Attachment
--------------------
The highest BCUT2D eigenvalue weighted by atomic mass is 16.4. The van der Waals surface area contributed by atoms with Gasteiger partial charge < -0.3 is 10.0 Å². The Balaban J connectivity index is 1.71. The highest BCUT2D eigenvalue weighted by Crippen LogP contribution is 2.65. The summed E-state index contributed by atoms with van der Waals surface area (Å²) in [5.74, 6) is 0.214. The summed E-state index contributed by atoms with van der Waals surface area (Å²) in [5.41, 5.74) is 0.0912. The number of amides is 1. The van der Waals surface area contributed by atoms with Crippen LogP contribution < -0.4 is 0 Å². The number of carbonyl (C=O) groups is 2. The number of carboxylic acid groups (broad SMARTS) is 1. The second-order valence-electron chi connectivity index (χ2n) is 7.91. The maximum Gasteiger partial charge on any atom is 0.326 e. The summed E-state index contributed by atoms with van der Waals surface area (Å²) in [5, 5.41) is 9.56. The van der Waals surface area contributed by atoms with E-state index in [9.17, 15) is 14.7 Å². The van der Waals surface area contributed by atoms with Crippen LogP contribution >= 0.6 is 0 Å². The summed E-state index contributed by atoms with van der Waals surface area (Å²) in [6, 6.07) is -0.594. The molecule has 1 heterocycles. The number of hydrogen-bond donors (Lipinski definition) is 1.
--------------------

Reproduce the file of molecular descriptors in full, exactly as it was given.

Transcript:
The highest BCUT2D eigenvalue weighted by atomic mass is 16.4. The van der Waals surface area contributed by atoms with Gasteiger partial charge < -0.3 is 10.0 Å². The Balaban J connectivity index is 1.71. The highest BCUT2D eigenvalue weighted by Crippen LogP contribution is 2.65. The summed E-state index contributed by atoms with van der Waals surface area (Å²) in [5.74, 6) is 0.214. The summed E-state index contributed by atoms with van der Waals surface area (Å²) in [5.41, 5.74) is 0.0912. The number of amides is 1. The van der Waals surface area contributed by atoms with Crippen LogP contribution < -0.4 is 0 Å². The number of carbonyl (C=O) groups is 2. The number of carboxylic acid groups (broad SMARTS) is 1. The second-order valence-electron chi connectivity index (χ2n) is 7.91. The maximum Gasteiger partial charge on any atom is 0.326 e. The summed E-state index contributed by atoms with van der Waals surface area (Å²) in [5, 5.41) is 9.56. The van der Waals surface area contributed by atoms with E-state index in [9.17, 15) is 14.7 Å². The van der Waals surface area contributed by atoms with Crippen LogP contribution >= 0.6 is 0 Å². The summed E-state index contributed by atoms with van der Waals surface area (Å²) in [6, 6.07) is -0.594. The molecule has 1 heterocycles. The number of hydrogen-bond donors (Lipinski definition) is 1.